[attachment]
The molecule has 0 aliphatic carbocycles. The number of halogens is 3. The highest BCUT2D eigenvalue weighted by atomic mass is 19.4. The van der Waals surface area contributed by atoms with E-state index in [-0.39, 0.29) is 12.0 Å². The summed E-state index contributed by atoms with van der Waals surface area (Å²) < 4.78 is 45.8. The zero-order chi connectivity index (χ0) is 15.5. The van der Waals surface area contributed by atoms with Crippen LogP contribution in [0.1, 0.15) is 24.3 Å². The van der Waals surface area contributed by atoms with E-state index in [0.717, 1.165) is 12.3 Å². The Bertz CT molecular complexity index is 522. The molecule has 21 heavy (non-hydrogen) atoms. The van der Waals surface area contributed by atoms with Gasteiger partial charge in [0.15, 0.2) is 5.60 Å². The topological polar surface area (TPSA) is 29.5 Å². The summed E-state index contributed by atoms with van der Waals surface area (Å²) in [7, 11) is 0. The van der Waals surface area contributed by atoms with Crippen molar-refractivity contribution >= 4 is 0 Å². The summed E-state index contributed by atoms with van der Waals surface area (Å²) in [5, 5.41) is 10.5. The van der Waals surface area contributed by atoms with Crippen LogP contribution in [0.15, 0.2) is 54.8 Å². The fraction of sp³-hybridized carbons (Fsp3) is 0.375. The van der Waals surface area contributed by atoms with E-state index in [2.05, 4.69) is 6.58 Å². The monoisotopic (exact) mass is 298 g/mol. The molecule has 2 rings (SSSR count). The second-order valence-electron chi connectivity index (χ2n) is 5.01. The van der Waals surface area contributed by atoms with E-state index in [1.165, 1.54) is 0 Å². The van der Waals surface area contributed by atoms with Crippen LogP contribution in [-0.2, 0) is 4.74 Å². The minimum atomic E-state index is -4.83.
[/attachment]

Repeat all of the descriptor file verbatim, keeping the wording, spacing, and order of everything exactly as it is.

The molecule has 0 aliphatic carbocycles. The number of halogens is 3. The highest BCUT2D eigenvalue weighted by atomic mass is 19.4. The van der Waals surface area contributed by atoms with E-state index in [-0.39, 0.29) is 12.0 Å². The summed E-state index contributed by atoms with van der Waals surface area (Å²) < 4.78 is 45.8. The zero-order chi connectivity index (χ0) is 15.5. The van der Waals surface area contributed by atoms with Crippen LogP contribution in [0.1, 0.15) is 24.3 Å². The van der Waals surface area contributed by atoms with E-state index in [0.717, 1.165) is 12.3 Å². The Bertz CT molecular complexity index is 522. The molecule has 21 heavy (non-hydrogen) atoms. The van der Waals surface area contributed by atoms with Gasteiger partial charge in [0.15, 0.2) is 5.60 Å². The topological polar surface area (TPSA) is 29.5 Å². The summed E-state index contributed by atoms with van der Waals surface area (Å²) in [7, 11) is 0. The van der Waals surface area contributed by atoms with Crippen molar-refractivity contribution >= 4 is 0 Å². The summed E-state index contributed by atoms with van der Waals surface area (Å²) in [5, 5.41) is 10.5. The van der Waals surface area contributed by atoms with Crippen LogP contribution in [0.15, 0.2) is 54.8 Å². The fraction of sp³-hybridized carbons (Fsp3) is 0.375. The van der Waals surface area contributed by atoms with E-state index in [2.05, 4.69) is 6.58 Å². The monoisotopic (exact) mass is 298 g/mol. The molecule has 2 rings (SSSR count). The second-order valence-electron chi connectivity index (χ2n) is 5.01. The van der Waals surface area contributed by atoms with E-state index in [1.165, 1.54) is 0 Å². The van der Waals surface area contributed by atoms with Crippen LogP contribution in [-0.2, 0) is 4.74 Å². The minimum atomic E-state index is -4.83.